There are usually two appointments involved in placing dental implants; one to place the implant and then, after a healing period of about 3-to-6 months, another to place the abutment and crown. Some dentists use "immediate load" implants that can have a temporary crown placed immediately after the implant is inserted. You will still need a second appointment for the permanent crown. In some cases, an additional appointment is needed to adjust the implant after the permanent crown is placed.
You are also paying for specialist care. Dental implants fall into the category of restoration dentistry and have their own category of implantology. Implant surgery can be done by a periodontist, an oral surgeon, or a dentist with advanced training in implantology. Because of the specialist training necessary to perform the procedure, the dental professional involved may charge a higher fee than for other services.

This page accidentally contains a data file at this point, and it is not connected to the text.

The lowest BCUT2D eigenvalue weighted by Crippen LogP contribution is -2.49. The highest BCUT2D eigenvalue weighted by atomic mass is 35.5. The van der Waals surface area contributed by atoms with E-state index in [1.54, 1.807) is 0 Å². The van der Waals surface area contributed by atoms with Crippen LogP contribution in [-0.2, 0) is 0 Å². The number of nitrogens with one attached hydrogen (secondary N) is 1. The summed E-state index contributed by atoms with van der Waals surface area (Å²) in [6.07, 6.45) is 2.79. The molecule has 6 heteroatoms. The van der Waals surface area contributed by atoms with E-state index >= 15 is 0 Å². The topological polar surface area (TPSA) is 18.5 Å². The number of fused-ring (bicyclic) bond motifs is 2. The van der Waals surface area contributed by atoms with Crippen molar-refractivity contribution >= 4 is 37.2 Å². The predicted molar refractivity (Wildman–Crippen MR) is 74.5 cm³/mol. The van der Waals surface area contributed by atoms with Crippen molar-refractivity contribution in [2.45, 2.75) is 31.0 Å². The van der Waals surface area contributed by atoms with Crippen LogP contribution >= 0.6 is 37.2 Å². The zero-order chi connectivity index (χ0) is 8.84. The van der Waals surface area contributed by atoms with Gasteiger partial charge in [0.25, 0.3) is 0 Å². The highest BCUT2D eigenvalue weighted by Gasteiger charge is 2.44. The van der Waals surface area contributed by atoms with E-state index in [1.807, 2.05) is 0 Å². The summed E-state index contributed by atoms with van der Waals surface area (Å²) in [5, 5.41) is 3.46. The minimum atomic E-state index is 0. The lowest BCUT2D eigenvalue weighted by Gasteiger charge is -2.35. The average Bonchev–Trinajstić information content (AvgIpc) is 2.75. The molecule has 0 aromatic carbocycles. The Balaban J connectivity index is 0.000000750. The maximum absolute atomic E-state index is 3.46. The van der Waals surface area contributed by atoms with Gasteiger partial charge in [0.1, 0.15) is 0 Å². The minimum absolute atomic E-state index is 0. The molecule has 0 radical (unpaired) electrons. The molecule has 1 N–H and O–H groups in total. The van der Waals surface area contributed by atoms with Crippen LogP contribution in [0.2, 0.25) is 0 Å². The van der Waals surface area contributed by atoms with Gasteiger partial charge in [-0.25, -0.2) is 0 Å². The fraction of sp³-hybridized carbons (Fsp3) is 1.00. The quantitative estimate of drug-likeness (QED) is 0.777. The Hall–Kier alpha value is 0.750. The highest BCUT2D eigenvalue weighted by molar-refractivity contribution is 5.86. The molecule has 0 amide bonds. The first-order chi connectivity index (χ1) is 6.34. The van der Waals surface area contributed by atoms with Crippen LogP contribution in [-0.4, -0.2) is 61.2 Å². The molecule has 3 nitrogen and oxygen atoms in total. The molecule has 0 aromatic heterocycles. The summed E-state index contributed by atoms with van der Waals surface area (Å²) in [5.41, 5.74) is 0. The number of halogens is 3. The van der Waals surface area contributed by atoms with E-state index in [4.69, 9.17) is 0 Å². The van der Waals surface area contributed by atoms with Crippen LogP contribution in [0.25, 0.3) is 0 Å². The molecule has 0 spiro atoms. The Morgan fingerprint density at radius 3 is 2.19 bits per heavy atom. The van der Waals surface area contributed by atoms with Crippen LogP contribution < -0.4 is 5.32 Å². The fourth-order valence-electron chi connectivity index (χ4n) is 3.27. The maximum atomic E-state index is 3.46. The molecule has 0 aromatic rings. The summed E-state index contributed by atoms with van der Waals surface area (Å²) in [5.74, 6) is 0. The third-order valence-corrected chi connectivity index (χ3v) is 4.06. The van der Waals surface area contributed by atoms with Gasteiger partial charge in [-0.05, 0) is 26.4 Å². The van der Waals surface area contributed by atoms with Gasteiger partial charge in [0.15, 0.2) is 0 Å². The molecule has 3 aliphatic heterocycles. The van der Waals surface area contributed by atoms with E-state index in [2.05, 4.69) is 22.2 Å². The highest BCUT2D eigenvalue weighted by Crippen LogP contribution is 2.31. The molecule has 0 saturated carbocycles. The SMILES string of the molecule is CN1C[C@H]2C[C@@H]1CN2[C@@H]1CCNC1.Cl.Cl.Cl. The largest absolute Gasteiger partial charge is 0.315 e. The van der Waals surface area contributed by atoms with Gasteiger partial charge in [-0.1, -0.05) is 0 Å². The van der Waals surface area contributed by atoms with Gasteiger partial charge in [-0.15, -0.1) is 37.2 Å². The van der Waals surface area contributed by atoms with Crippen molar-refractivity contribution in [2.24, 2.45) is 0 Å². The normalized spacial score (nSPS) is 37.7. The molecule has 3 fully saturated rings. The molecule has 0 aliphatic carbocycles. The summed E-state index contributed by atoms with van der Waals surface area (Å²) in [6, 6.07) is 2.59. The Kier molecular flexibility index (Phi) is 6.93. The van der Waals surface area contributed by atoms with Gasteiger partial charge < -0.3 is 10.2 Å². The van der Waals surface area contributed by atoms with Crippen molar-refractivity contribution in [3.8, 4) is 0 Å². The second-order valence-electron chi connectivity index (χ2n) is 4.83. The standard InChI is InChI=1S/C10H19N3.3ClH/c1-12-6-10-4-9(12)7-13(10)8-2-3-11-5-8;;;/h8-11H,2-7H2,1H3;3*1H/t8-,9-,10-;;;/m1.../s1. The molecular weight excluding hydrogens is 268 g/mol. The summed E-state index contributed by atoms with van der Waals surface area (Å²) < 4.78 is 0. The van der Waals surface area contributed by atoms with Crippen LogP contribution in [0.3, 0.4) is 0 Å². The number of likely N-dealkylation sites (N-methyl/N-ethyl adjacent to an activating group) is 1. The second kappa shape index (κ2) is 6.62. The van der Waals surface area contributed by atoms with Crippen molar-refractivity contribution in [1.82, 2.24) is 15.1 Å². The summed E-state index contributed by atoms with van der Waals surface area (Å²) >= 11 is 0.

Some dentists will require that the patient undergo general anesthetic during the procedure, meaning the patient is asleep for the whole procedure. This is more expensive and requires an anesthesiologist to be present for the entire surgery. Some dentists think this is unnecessary and will perform the procedure using a local anesthetic, meaning the areas they are working on are numbed but the patient is awake. Some patients might be too nervous during the procedure if they are awake, and if this is a problem you should consider asking for a sedative to ease your anxiety if you'll be under local anesthetic.
The implant you are purchasing is made up of three parts: the implant itself, the crown, and the abutment (which attaches the crown to the implant). In many cases, the price a clinic shows you is only the price for the implant which screws into the bone, and doesn't include the abutment and the crown. Make sure you ask for the price for the whole deal, including the surgery, anesthesia, anesthesiologist, and any other fees involved in the surgery.